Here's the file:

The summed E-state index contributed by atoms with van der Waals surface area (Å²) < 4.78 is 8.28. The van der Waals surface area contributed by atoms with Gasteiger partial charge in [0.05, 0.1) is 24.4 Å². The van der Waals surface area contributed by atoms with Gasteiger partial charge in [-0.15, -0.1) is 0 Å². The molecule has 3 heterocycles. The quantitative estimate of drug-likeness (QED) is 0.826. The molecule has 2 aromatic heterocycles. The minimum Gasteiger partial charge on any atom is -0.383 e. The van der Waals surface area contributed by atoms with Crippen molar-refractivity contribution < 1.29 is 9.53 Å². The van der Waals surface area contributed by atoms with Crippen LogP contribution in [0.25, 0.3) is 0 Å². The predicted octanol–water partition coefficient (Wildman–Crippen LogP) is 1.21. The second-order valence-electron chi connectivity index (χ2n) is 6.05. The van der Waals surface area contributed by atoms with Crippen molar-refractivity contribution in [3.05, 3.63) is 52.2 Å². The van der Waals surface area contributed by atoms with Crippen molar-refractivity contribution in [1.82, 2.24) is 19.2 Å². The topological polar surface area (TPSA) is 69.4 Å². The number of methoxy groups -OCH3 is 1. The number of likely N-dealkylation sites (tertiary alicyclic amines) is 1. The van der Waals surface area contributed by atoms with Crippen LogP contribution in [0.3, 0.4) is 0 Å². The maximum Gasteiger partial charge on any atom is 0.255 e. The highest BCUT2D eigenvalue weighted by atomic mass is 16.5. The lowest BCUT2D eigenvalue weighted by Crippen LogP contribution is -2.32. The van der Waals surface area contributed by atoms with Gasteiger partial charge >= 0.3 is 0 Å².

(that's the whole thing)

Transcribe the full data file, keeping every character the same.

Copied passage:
The summed E-state index contributed by atoms with van der Waals surface area (Å²) < 4.78 is 8.28. The van der Waals surface area contributed by atoms with Gasteiger partial charge in [0.05, 0.1) is 24.4 Å². The van der Waals surface area contributed by atoms with Gasteiger partial charge in [-0.15, -0.1) is 0 Å². The molecule has 3 heterocycles. The quantitative estimate of drug-likeness (QED) is 0.826. The molecule has 2 aromatic heterocycles. The minimum Gasteiger partial charge on any atom is -0.383 e. The van der Waals surface area contributed by atoms with Crippen molar-refractivity contribution < 1.29 is 9.53 Å². The van der Waals surface area contributed by atoms with Crippen LogP contribution in [0.25, 0.3) is 0 Å². The predicted octanol–water partition coefficient (Wildman–Crippen LogP) is 1.21. The second-order valence-electron chi connectivity index (χ2n) is 6.05. The van der Waals surface area contributed by atoms with Crippen molar-refractivity contribution in [3.05, 3.63) is 52.2 Å². The van der Waals surface area contributed by atoms with Crippen molar-refractivity contribution in [1.82, 2.24) is 19.2 Å². The topological polar surface area (TPSA) is 69.4 Å². The number of methoxy groups -OCH3 is 1. The number of likely N-dealkylation sites (tertiary alicyclic amines) is 1. The van der Waals surface area contributed by atoms with Crippen LogP contribution in [0.3, 0.4) is 0 Å². The maximum Gasteiger partial charge on any atom is 0.255 e. The highest BCUT2D eigenvalue weighted by atomic mass is 16.5. The lowest BCUT2D eigenvalue weighted by Crippen LogP contribution is -2.32. The van der Waals surface area contributed by atoms with Gasteiger partial charge >= 0.3 is 0 Å².